With the nesting season drawing to a close many family units of birds begin to break up. As this happens, the territorial defense of these birds disappears as well. With no nest or mate to defend there is no reason to be aggressive toward others. In fact most of our birds will be making up what we call “loose winter flocks” and will be more tolerant of their former competitors than before. By the end of August and into September these loose flocks will begin to establish their winter feeding territories. This will include both natural foods that have ripened as well as supplemental foods provided at bird feeders.
Make sure to keep your feeders well stocked even if the activity at them slows down. Birds will take advantage of what natural foods are now available knowing full well there is a supply of supplemental foods in your backyard as we move into the colder ahead.
And let us mention once again the attraction that shallow water has on our visiting songbirds especially if there is motion created. There will be many birds that migrating through our backyards over the next couple of months. Most of these migrating birds will have little interest in seed the seed in our bird feeders. They are strictly insect eaters but with a little habitat and a source of water you may be surprised at the number of bird species that visit your yard to forage for insects among the trees and bushes, grabbing a quick drink and a bath as the take a break on their journey south.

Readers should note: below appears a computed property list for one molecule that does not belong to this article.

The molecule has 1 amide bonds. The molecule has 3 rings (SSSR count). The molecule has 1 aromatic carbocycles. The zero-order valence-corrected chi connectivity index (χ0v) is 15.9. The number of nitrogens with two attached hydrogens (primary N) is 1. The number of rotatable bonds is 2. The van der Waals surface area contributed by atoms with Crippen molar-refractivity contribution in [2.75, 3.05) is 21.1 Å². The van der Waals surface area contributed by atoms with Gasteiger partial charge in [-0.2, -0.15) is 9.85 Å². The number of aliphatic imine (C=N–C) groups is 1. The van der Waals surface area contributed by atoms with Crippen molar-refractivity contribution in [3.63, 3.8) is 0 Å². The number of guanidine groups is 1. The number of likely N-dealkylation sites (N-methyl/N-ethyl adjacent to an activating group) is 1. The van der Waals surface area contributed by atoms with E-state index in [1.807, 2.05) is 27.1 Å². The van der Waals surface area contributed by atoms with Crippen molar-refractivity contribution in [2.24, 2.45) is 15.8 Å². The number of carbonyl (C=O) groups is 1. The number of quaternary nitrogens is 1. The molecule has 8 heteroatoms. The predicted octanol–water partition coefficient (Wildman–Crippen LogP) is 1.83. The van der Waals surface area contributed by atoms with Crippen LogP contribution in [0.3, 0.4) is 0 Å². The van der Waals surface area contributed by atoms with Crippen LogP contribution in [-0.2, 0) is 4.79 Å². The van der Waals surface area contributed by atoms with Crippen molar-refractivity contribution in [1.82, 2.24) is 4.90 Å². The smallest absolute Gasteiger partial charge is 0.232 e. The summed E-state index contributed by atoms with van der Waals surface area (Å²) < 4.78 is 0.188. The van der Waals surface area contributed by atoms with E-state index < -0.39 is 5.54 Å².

Suet will continue to be in high demand by those birds of the tree trunk zone: woodpeckers, nuthatches, and Chickadees. Due to the reduced number of insects during this summer’s drought, suet is a great alternative for providing the much needed animal protein. Commercial suet is 100% rendered animal fat.
Although it may seem the Grackles have dispersed causing less of a backyard nuisance these birds are still around and will return to the bird feeders in unruly flocks as they prepare to leave for the winter. Safflower seed will remain a great alternative for attracting the more desired birds while reducing the impact of Grackles over-powering the feeders. It will be interesting to see how the fall bird migration moves forward and the results of bird activity as a result of the current drought we are experiencing.. One thing is for certain. We cannot help every bird. That can only be accomplished through long term good conservation practices and supporting policy issues that impact the habitats of our North American bird population and birds worldwide. What we can do to benefit many birds is maintaining bird feeders, installing bird houses and nest boxes, making sure we maintain a fresh supply of water, and planting habitat in our yards, acreages, and farmsteads.
Traditional Safflower Seed